Review for Kamisama Kiss Season 2 Collection
The first season of Kamisama Kiss was a pleasant diversion when I reviewed it last year. The return of director Akitaro Daichi to the UK anime scene, better known for Fruits Basket, turned out to be a likeable anime comedy, the kind of romantic hijinks that you might find in a show like Ah My Goddess, a fair degree of reverse harem, and a refreshing absence of fan service. Now that season 2 is here, MVM are also releasing it on Blu-ray, which should be good news. It’s just the small niggling issue that Season 1 was a DVD only release. It’s an exceedingly small issue, as both Madman in Australia, and Funimation in the US did release Season 1 on Region B friendly Blu-rays. On top of that, Funimation will soon be re-releasing Season 1 on their budget label (although it might be worth checking that they haven’t re-authored the discs as locked to A for that one). Either way, importing season 1’s Blu-ray is an option if you really want this show in all its HD glory. For the purpose of this review, I’m looking at the DVD discs again.
Nanami Momozono (aged 17) is the unlikely protagonist of the show. She should have had a normal, high school life; only her father was an inveterate gambler who got into debt, and then scarpered, leaving her having to face his debtors. Which is why she wound up evicted, on the streets. There’s always someone worse off, and when she runs into a man named Mikage, whose fear of dogs has left him treed, she comes to his rescue, and the two share their hard luck stories. In gratitude for rescuing him, he tells her of a place where she could get a roof over her head, and even gives her a kiss on the forehead, more of a blessing...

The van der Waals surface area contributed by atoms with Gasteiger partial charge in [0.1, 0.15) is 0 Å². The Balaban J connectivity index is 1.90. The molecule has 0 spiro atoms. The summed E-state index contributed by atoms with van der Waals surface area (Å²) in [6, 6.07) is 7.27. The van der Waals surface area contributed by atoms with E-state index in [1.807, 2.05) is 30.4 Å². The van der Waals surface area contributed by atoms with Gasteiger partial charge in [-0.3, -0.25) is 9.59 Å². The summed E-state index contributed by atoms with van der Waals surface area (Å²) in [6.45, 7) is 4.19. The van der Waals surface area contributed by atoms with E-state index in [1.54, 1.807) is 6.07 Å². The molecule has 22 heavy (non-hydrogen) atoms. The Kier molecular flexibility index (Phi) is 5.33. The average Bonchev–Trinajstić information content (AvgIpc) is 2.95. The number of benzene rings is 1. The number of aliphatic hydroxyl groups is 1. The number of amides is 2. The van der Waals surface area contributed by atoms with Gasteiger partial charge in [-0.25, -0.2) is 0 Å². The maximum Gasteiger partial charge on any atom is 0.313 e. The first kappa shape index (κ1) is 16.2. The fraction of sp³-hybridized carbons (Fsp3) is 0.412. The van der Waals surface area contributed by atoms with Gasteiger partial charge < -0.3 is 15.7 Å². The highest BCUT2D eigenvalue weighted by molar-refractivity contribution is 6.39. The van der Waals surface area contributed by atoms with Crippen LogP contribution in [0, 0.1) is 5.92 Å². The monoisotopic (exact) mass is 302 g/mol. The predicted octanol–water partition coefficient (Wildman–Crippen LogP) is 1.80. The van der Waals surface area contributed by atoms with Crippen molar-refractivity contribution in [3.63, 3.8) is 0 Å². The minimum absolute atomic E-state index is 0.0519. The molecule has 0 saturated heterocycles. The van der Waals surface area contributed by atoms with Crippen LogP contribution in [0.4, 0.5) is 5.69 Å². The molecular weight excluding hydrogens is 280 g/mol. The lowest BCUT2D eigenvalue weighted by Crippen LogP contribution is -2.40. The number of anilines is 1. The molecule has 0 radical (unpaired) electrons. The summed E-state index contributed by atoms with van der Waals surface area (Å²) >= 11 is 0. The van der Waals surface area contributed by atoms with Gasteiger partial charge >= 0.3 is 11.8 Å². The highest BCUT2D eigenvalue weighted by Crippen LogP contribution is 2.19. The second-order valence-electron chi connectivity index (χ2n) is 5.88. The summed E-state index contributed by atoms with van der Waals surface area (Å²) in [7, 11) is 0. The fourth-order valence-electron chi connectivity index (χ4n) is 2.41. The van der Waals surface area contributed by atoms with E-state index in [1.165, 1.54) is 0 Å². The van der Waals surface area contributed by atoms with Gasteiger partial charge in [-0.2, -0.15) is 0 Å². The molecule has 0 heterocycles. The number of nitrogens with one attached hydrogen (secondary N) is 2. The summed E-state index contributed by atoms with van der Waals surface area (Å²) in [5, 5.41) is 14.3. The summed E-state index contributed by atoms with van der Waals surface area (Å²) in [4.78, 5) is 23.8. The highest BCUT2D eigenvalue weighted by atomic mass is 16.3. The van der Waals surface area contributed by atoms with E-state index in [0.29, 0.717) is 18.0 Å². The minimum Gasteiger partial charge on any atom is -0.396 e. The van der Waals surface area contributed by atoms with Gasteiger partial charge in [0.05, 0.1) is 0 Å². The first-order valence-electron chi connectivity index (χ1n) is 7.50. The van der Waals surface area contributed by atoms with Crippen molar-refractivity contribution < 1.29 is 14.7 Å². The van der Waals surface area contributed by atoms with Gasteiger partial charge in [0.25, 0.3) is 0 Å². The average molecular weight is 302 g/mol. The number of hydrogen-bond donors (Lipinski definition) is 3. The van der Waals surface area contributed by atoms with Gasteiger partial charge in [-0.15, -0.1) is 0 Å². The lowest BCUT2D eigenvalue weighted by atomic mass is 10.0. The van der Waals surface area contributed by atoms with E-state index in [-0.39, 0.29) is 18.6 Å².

Actually it was a blessing, as the place he points her to is actually a shrine, and she’s welcomed (initially), by a fox spirit named Tomoe and two minions, Onikiri and Kotetsu. Mikage was originally the god of the shrine of matchmaking, only he left two decades ago, an abandonment that his familiar Tomoe has taken personally. That blessing means that Nanami is now the god of the shrine, and it’s her responsibility to maintain its upkeep, and answer penitent worshippers’ prayers. But if Tomoe can’t countenance a mere human becoming a god, how can the rest of the supernatural realm? Nanami will have to make Tomoe her familiar if she’s to get his obedience, and keep her new roof over her head. Balancing being a god and being a high school student is something she never expected to do.
In season 2, Tomoe and Nanami continue to wrestle with the unlikely difficulties of a potential relationship between a human turned goddess, and a yokai demon turned divine familiar. But trouble from Tomoe’s past is looming, as back in the day when he was a hell-rousing yokai, he used to run with a bloodthirsty demon named Akura-oh. Akura-oh was caught and trapped in the Netherworld, but eventually his spirit escaped when a dying human passed through. He now lives as this human, Kirihito in the human realm, plotting with his familiars to somehow regain his immortal corporeal body from the Netherworld. But then he learns that his former ally Tomoe has been ‘domesticated’ and is now the familiar of an unlikely goddess. Things are about to get a whole lot more complicated for Nanami.
Twelve more episodes of Kamisama Kiss in season 2, plus extras are presented across two DVD discs from MVM. As mentioned, Season 2 is also available on Blu-ray.
1. I’ve Started the “Being a God” Thing Again
2. The God Goes to Izumo
3. The God Falls into the Netherworld
4. The God Races Across the Netherworld
5. The God Makes Her Second Romantic Confession
6. The God Meets a Little Tengu
7. The God Goes to Mount Kurama
8. The God Sneaks In
9. The God is Blindsided